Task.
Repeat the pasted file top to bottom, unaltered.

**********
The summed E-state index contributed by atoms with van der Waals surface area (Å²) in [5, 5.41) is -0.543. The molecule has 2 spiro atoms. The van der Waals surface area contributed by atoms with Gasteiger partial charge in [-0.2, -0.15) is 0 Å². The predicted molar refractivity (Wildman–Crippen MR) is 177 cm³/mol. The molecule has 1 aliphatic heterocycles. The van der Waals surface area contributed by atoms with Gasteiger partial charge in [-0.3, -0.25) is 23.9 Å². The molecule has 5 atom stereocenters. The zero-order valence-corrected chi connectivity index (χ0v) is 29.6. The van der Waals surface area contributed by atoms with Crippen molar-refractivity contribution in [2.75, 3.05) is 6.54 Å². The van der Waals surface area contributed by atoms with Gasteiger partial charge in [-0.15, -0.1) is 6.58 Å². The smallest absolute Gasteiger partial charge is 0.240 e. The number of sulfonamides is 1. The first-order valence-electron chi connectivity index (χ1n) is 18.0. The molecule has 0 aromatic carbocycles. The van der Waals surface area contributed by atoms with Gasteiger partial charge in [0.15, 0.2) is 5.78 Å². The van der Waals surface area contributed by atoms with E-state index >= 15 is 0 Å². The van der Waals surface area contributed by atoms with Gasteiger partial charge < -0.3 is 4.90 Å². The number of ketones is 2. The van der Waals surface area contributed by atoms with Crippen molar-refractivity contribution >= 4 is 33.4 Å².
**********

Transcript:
The summed E-state index contributed by atoms with van der Waals surface area (Å²) in [5, 5.41) is -0.543. The molecule has 2 spiro atoms. The van der Waals surface area contributed by atoms with Gasteiger partial charge in [-0.2, -0.15) is 0 Å². The predicted molar refractivity (Wildman–Crippen MR) is 177 cm³/mol. The molecule has 1 aliphatic heterocycles. The van der Waals surface area contributed by atoms with Gasteiger partial charge in [-0.3, -0.25) is 23.9 Å². The molecule has 5 atom stereocenters. The zero-order valence-corrected chi connectivity index (χ0v) is 29.6. The van der Waals surface area contributed by atoms with Crippen molar-refractivity contribution in [2.75, 3.05) is 6.54 Å². The van der Waals surface area contributed by atoms with Gasteiger partial charge in [-0.15, -0.1) is 6.58 Å². The smallest absolute Gasteiger partial charge is 0.240 e. The number of sulfonamides is 1. The first-order valence-electron chi connectivity index (χ1n) is 18.0. The molecule has 0 aromatic carbocycles. The van der Waals surface area contributed by atoms with Gasteiger partial charge in [0.15, 0.2) is 5.78 Å². The van der Waals surface area contributed by atoms with E-state index >= 15 is 0 Å². The van der Waals surface area contributed by atoms with Gasteiger partial charge < -0.3 is 4.90 Å². The number of ketones is 2. The van der Waals surface area contributed by atoms with Crippen molar-refractivity contribution >= 4 is 33.4 Å².